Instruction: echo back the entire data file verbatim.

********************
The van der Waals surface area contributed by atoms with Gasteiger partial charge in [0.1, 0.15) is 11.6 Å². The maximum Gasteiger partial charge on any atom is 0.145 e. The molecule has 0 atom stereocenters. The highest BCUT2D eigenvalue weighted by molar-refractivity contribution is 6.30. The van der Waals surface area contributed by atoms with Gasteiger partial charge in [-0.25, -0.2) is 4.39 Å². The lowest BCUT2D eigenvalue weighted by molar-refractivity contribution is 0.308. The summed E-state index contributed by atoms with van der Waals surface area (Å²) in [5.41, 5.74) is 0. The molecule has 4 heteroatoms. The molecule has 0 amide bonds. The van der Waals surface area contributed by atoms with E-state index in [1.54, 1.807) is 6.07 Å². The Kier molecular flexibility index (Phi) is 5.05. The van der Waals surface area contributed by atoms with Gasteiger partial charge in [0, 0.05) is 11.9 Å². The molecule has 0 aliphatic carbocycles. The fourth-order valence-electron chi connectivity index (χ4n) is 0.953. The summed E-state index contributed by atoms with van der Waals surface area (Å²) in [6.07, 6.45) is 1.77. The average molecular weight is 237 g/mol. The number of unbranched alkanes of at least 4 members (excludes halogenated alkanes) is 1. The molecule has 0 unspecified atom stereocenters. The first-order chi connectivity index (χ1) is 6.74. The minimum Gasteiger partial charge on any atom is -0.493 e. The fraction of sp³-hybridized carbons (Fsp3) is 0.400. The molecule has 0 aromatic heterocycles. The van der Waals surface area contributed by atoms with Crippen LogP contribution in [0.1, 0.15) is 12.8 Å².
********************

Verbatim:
The van der Waals surface area contributed by atoms with Gasteiger partial charge in [0.1, 0.15) is 11.6 Å². The maximum Gasteiger partial charge on any atom is 0.145 e. The molecule has 0 atom stereocenters. The highest BCUT2D eigenvalue weighted by molar-refractivity contribution is 6.30. The van der Waals surface area contributed by atoms with Gasteiger partial charge in [-0.25, -0.2) is 4.39 Å². The lowest BCUT2D eigenvalue weighted by molar-refractivity contribution is 0.308. The summed E-state index contributed by atoms with van der Waals surface area (Å²) in [5.41, 5.74) is 0. The molecule has 4 heteroatoms. The molecule has 0 amide bonds. The van der Waals surface area contributed by atoms with E-state index in [1.54, 1.807) is 6.07 Å². The Kier molecular flexibility index (Phi) is 5.05. The van der Waals surface area contributed by atoms with Gasteiger partial charge in [0, 0.05) is 11.9 Å². The molecule has 0 aliphatic carbocycles. The fourth-order valence-electron chi connectivity index (χ4n) is 0.953. The summed E-state index contributed by atoms with van der Waals surface area (Å²) in [6.07, 6.45) is 1.77. The average molecular weight is 237 g/mol. The number of unbranched alkanes of at least 4 members (excludes halogenated alkanes) is 1. The molecule has 0 unspecified atom stereocenters. The first-order chi connectivity index (χ1) is 6.74. The minimum Gasteiger partial charge on any atom is -0.493 e. The fraction of sp³-hybridized carbons (Fsp3) is 0.400. The molecule has 0 aromatic heterocycles. The van der Waals surface area contributed by atoms with Crippen LogP contribution in [0.1, 0.15) is 12.8 Å².